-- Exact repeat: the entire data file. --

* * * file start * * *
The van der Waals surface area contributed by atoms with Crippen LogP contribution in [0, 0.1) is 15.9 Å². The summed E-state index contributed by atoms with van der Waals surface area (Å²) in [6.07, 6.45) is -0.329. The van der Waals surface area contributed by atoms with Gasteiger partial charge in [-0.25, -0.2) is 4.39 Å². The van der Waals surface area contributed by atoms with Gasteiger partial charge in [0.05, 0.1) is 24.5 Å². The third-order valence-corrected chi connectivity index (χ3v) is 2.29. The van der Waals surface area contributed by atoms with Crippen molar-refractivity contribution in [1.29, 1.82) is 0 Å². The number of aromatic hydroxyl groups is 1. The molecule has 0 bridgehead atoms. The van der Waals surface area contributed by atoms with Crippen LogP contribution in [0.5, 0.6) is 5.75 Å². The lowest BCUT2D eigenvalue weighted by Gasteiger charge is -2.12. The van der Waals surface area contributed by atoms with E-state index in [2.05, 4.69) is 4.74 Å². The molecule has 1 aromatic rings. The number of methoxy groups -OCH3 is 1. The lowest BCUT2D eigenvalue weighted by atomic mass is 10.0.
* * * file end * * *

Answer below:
The van der Waals surface area contributed by atoms with Crippen LogP contribution in [0, 0.1) is 15.9 Å². The summed E-state index contributed by atoms with van der Waals surface area (Å²) in [6.07, 6.45) is -0.329. The van der Waals surface area contributed by atoms with Gasteiger partial charge in [-0.25, -0.2) is 4.39 Å². The van der Waals surface area contributed by atoms with Gasteiger partial charge in [0.05, 0.1) is 24.5 Å². The third-order valence-corrected chi connectivity index (χ3v) is 2.29. The van der Waals surface area contributed by atoms with Crippen molar-refractivity contribution in [1.29, 1.82) is 0 Å². The number of aromatic hydroxyl groups is 1. The molecule has 0 bridgehead atoms. The van der Waals surface area contributed by atoms with Crippen LogP contribution in [0.5, 0.6) is 5.75 Å². The lowest BCUT2D eigenvalue weighted by Gasteiger charge is -2.12. The van der Waals surface area contributed by atoms with E-state index in [2.05, 4.69) is 4.74 Å². The molecule has 1 aromatic rings. The number of methoxy groups -OCH3 is 1. The lowest BCUT2D eigenvalue weighted by atomic mass is 10.0.